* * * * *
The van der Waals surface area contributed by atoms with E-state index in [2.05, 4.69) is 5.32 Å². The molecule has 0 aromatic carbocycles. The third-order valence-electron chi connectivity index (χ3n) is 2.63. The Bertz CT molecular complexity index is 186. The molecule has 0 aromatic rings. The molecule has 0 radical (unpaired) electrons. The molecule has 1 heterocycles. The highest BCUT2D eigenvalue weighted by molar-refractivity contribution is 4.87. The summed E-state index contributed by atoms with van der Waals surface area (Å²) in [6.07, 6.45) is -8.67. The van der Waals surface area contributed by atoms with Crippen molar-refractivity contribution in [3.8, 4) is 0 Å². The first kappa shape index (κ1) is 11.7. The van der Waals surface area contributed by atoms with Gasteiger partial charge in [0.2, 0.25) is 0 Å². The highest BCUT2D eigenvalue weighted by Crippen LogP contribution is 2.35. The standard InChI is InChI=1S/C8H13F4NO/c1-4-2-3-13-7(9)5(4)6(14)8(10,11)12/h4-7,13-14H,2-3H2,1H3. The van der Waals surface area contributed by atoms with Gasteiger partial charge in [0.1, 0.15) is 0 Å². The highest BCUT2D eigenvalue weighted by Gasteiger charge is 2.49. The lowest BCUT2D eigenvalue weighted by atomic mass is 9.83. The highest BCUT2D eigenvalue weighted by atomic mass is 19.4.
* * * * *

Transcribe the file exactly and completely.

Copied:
The van der Waals surface area contributed by atoms with E-state index in [2.05, 4.69) is 5.32 Å². The molecule has 0 aromatic carbocycles. The third-order valence-electron chi connectivity index (χ3n) is 2.63. The Bertz CT molecular complexity index is 186. The molecule has 0 aromatic rings. The molecule has 0 radical (unpaired) electrons. The molecule has 1 heterocycles. The highest BCUT2D eigenvalue weighted by molar-refractivity contribution is 4.87. The summed E-state index contributed by atoms with van der Waals surface area (Å²) in [6.07, 6.45) is -8.67. The van der Waals surface area contributed by atoms with Crippen molar-refractivity contribution in [3.8, 4) is 0 Å². The first kappa shape index (κ1) is 11.7. The van der Waals surface area contributed by atoms with Gasteiger partial charge in [0.2, 0.25) is 0 Å². The highest BCUT2D eigenvalue weighted by Crippen LogP contribution is 2.35. The standard InChI is InChI=1S/C8H13F4NO/c1-4-2-3-13-7(9)5(4)6(14)8(10,11)12/h4-7,13-14H,2-3H2,1H3. The van der Waals surface area contributed by atoms with Gasteiger partial charge in [0.1, 0.15) is 0 Å². The highest BCUT2D eigenvalue weighted by Gasteiger charge is 2.49. The lowest BCUT2D eigenvalue weighted by atomic mass is 9.83. The highest BCUT2D eigenvalue weighted by atomic mass is 19.4.